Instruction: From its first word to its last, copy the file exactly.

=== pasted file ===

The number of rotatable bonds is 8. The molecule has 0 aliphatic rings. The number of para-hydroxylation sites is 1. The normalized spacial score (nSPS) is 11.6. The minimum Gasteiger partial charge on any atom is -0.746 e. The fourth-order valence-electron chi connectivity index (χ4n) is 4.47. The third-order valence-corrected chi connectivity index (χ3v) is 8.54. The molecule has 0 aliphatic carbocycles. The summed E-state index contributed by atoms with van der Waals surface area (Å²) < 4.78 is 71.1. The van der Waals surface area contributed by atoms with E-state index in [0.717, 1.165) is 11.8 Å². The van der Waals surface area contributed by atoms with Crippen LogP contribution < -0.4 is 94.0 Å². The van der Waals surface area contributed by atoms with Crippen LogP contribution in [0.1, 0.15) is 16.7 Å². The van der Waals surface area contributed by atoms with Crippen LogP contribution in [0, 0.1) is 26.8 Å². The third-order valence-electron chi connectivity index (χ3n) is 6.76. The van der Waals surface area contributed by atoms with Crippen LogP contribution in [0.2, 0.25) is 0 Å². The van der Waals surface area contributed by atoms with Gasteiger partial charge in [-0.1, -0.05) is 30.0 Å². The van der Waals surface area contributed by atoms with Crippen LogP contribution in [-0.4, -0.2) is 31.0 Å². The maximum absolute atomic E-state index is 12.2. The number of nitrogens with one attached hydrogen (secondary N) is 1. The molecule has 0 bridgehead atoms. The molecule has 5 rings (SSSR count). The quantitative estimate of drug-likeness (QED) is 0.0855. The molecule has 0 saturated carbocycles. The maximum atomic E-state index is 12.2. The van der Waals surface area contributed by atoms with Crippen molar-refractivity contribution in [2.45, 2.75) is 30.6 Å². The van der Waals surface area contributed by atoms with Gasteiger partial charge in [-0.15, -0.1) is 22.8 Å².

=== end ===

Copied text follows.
The number of rotatable bonds is 8. The molecule has 0 aliphatic rings. The number of para-hydroxylation sites is 1. The normalized spacial score (nSPS) is 11.6. The minimum Gasteiger partial charge on any atom is -0.746 e. The fourth-order valence-electron chi connectivity index (χ4n) is 4.47. The third-order valence-corrected chi connectivity index (χ3v) is 8.54. The molecule has 0 aliphatic carbocycles. The summed E-state index contributed by atoms with van der Waals surface area (Å²) < 4.78 is 71.1. The van der Waals surface area contributed by atoms with E-state index in [0.717, 1.165) is 11.8 Å². The van der Waals surface area contributed by atoms with Crippen LogP contribution < -0.4 is 94.0 Å². The van der Waals surface area contributed by atoms with Crippen LogP contribution in [0.1, 0.15) is 16.7 Å². The van der Waals surface area contributed by atoms with Crippen LogP contribution in [0, 0.1) is 26.8 Å². The third-order valence-electron chi connectivity index (χ3n) is 6.76. The van der Waals surface area contributed by atoms with Crippen LogP contribution in [0.2, 0.25) is 0 Å². The van der Waals surface area contributed by atoms with Gasteiger partial charge in [-0.1, -0.05) is 30.0 Å². The van der Waals surface area contributed by atoms with Crippen LogP contribution in [-0.4, -0.2) is 31.0 Å². The maximum absolute atomic E-state index is 12.2. The number of nitrogens with one attached hydrogen (secondary N) is 1. The molecule has 0 bridgehead atoms. The molecule has 5 rings (SSSR count). The quantitative estimate of drug-likeness (QED) is 0.0855. The molecule has 0 saturated carbocycles. The maximum atomic E-state index is 12.2. The van der Waals surface area contributed by atoms with Crippen molar-refractivity contribution in [2.45, 2.75) is 30.6 Å². The van der Waals surface area contributed by atoms with Gasteiger partial charge in [-0.15, -0.1) is 22.8 Å².